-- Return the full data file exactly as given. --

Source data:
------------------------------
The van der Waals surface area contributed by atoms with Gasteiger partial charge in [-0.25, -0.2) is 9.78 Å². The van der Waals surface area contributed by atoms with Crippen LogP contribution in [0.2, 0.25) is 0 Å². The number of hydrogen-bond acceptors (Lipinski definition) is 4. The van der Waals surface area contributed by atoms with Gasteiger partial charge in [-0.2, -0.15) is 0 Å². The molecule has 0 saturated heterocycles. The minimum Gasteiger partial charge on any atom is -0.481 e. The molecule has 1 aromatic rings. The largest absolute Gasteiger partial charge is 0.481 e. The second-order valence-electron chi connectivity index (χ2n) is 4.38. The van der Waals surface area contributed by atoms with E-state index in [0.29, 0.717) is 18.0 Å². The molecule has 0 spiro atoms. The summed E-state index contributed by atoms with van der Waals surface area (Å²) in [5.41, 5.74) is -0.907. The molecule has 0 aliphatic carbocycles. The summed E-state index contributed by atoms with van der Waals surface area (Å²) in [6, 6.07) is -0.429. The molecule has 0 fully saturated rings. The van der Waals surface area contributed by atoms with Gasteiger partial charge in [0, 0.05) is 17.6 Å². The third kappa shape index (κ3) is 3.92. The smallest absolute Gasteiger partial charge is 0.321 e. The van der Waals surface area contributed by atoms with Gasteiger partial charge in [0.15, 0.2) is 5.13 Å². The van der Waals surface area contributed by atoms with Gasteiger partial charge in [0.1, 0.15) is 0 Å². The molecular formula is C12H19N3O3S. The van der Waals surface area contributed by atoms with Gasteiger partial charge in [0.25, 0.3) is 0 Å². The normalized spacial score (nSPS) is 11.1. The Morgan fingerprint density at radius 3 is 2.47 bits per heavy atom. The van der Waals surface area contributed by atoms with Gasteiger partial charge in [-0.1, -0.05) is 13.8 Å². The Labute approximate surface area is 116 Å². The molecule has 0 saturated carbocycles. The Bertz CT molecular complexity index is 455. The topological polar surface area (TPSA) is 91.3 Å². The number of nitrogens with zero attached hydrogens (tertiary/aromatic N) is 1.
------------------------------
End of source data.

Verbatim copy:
The van der Waals surface area contributed by atoms with Gasteiger partial charge in [-0.25, -0.2) is 9.78 Å². The van der Waals surface area contributed by atoms with Crippen LogP contribution in [0.2, 0.25) is 0 Å². The number of hydrogen-bond acceptors (Lipinski definition) is 4. The van der Waals surface area contributed by atoms with Gasteiger partial charge in [-0.2, -0.15) is 0 Å². The molecule has 0 saturated heterocycles. The minimum Gasteiger partial charge on any atom is -0.481 e. The molecule has 1 aromatic rings. The largest absolute Gasteiger partial charge is 0.481 e. The second-order valence-electron chi connectivity index (χ2n) is 4.38. The van der Waals surface area contributed by atoms with E-state index in [0.29, 0.717) is 18.0 Å². The molecule has 0 spiro atoms. The summed E-state index contributed by atoms with van der Waals surface area (Å²) in [5.41, 5.74) is -0.907. The molecule has 0 aliphatic carbocycles. The summed E-state index contributed by atoms with van der Waals surface area (Å²) in [6, 6.07) is -0.429. The molecule has 0 fully saturated rings. The van der Waals surface area contributed by atoms with Gasteiger partial charge in [0, 0.05) is 17.6 Å². The third kappa shape index (κ3) is 3.92. The smallest absolute Gasteiger partial charge is 0.321 e. The van der Waals surface area contributed by atoms with Gasteiger partial charge in [0.15, 0.2) is 5.13 Å². The van der Waals surface area contributed by atoms with Gasteiger partial charge in [0.1, 0.15) is 0 Å². The molecular formula is C12H19N3O3S. The van der Waals surface area contributed by atoms with Gasteiger partial charge in [0.25, 0.3) is 0 Å². The normalized spacial score (nSPS) is 11.1. The Morgan fingerprint density at radius 3 is 2.47 bits per heavy atom. The van der Waals surface area contributed by atoms with Gasteiger partial charge in [-0.1, -0.05) is 13.8 Å². The Labute approximate surface area is 116 Å². The molecule has 0 saturated carbocycles. The Bertz CT molecular complexity index is 455. The topological polar surface area (TPSA) is 91.3 Å². The number of nitrogens with zero attached hydrogens (tertiary/aromatic N) is 1.